Leadwort, sometimes called plumbago, is a late summer and fall gem that is easily forgotten the rest of the year. Its green foliage is fairly nondescript until the blue flowers open on red stems in late August. The plant blooms through and beyond light frosts. Frosts only add to its interest in the garden by inducing a rich, red, leaf in the fall.
Though a fall knockout, plumbago is best planted in the spring. It spreads slowly from rhizomes that need time to get established before winter. The upright stems with woody bases grow to 18 inches. The plant is rated hardy to USDA zone 5 for Front Range gardens.
Leadwort is very shade tolerant, blooming in spots that receive only a couple hours of sunlight daily. It also thrives in full sun. Plants prosper in average soils and require only occasional watering once established.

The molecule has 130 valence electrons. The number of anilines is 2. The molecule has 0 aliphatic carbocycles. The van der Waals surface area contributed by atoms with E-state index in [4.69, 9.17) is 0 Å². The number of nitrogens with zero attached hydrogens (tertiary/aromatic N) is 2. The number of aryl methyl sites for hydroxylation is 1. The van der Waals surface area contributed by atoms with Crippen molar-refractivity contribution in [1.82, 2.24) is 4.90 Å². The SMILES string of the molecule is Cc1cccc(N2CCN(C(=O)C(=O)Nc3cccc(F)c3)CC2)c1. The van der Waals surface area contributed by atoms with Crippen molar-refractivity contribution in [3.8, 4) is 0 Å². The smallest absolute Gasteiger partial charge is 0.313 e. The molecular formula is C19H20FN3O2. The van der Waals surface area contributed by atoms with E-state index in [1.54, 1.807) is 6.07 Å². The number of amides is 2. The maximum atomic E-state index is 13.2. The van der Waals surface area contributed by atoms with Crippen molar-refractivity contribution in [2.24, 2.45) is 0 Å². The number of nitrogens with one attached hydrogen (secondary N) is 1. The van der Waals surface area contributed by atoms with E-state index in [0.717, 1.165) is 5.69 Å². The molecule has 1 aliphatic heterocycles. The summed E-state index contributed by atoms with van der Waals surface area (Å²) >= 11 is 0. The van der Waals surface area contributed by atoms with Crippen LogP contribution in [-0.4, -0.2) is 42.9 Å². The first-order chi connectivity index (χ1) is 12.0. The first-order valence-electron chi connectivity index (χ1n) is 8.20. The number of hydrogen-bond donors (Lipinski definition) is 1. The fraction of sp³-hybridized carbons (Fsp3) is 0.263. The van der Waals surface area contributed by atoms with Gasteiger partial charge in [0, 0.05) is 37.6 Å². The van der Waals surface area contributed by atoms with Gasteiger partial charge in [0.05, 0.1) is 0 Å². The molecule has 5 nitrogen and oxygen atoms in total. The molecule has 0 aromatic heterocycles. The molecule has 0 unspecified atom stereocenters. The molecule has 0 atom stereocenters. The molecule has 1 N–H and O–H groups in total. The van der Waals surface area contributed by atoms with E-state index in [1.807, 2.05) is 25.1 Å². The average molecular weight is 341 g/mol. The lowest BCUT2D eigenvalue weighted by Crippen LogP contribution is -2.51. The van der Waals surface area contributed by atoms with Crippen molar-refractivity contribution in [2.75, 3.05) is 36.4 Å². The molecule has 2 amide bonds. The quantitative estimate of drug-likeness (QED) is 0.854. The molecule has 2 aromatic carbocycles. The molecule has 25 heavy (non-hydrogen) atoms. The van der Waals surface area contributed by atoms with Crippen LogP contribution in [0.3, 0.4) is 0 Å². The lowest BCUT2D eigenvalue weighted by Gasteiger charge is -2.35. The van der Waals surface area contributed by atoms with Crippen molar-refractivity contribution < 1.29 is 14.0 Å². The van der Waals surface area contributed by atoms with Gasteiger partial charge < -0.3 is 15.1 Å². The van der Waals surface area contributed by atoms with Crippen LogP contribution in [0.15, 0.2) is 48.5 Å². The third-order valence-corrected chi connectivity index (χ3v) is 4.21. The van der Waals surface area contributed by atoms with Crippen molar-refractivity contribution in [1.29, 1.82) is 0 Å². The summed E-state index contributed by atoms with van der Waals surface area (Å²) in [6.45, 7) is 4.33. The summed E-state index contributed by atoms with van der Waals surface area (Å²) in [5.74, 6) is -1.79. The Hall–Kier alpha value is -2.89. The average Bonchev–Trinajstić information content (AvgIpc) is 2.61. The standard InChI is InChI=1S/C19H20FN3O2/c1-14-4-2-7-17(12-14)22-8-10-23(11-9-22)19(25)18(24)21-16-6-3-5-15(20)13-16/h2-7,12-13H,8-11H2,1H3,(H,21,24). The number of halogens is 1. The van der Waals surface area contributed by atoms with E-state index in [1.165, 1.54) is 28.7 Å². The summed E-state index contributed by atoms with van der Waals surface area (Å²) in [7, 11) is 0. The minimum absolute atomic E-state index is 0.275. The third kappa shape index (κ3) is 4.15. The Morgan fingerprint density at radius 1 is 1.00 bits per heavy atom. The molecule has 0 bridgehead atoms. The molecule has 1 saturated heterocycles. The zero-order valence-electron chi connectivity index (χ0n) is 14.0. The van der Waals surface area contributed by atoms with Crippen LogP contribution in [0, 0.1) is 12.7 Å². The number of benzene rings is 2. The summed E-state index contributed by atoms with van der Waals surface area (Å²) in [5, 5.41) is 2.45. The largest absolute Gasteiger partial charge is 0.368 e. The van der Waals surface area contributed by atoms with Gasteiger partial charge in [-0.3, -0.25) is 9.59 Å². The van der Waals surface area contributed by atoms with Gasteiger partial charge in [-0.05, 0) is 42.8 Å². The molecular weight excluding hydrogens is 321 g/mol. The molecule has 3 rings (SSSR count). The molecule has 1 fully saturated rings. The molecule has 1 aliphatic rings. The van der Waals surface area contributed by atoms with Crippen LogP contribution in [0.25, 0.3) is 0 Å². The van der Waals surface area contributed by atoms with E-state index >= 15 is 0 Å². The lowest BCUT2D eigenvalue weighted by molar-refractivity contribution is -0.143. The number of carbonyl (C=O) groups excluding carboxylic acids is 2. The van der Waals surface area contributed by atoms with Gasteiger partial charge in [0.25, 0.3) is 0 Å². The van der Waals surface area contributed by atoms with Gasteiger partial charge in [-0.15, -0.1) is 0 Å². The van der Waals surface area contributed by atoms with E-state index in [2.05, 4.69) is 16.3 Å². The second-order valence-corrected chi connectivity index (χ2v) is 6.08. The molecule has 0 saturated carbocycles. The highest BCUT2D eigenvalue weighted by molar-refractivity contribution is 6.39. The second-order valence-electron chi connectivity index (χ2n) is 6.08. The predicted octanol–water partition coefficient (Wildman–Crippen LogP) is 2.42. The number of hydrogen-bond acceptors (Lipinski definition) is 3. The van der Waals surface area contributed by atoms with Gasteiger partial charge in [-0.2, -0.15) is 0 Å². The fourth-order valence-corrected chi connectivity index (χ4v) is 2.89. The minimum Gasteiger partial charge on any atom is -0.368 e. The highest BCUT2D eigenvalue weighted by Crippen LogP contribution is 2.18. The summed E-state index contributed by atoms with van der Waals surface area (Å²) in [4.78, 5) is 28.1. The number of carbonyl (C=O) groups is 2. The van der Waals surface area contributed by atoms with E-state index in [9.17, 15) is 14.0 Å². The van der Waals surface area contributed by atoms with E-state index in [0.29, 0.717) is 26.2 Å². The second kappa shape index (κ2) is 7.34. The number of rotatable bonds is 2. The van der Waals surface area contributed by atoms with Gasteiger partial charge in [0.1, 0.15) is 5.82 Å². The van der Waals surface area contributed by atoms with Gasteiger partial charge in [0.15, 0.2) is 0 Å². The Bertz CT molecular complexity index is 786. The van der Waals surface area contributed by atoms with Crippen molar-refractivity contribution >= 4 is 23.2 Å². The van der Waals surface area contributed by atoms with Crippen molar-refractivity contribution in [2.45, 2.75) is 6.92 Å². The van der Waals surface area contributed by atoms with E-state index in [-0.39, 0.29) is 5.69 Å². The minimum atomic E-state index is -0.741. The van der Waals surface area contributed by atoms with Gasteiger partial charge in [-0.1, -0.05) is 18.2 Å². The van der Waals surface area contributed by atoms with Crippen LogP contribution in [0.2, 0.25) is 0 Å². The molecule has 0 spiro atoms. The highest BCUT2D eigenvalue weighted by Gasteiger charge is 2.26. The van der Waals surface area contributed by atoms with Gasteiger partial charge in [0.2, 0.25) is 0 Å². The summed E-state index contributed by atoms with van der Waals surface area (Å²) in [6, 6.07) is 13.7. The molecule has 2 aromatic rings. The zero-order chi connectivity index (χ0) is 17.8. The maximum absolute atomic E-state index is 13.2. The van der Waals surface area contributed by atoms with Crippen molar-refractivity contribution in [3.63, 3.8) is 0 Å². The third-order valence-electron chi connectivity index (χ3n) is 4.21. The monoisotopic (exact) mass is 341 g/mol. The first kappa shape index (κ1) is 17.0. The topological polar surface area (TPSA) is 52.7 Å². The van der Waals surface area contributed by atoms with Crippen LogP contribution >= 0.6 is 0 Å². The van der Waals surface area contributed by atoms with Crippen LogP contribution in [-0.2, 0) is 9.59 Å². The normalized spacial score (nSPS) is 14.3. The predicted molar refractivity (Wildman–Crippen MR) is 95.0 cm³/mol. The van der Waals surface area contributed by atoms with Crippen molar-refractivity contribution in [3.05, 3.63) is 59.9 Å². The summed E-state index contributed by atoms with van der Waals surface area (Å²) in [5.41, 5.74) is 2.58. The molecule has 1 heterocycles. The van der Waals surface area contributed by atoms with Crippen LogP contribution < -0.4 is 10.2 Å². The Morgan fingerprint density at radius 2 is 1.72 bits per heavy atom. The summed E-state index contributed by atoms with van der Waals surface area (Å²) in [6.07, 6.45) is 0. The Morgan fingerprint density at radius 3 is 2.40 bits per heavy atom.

Try planting leadwort in combination with feather reed grass, tufted hair grass, asters, buff-red flowered sedums, purple coneflower, and yellow, red or lavender-pink mums. This plant also goes well with yellow, late-summer blooming black-eyed Susans and other sunflower relatives.
For more information, see the following Colorado State University Extension fact sheet(s).
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Updated Tuesday, November 19, 2013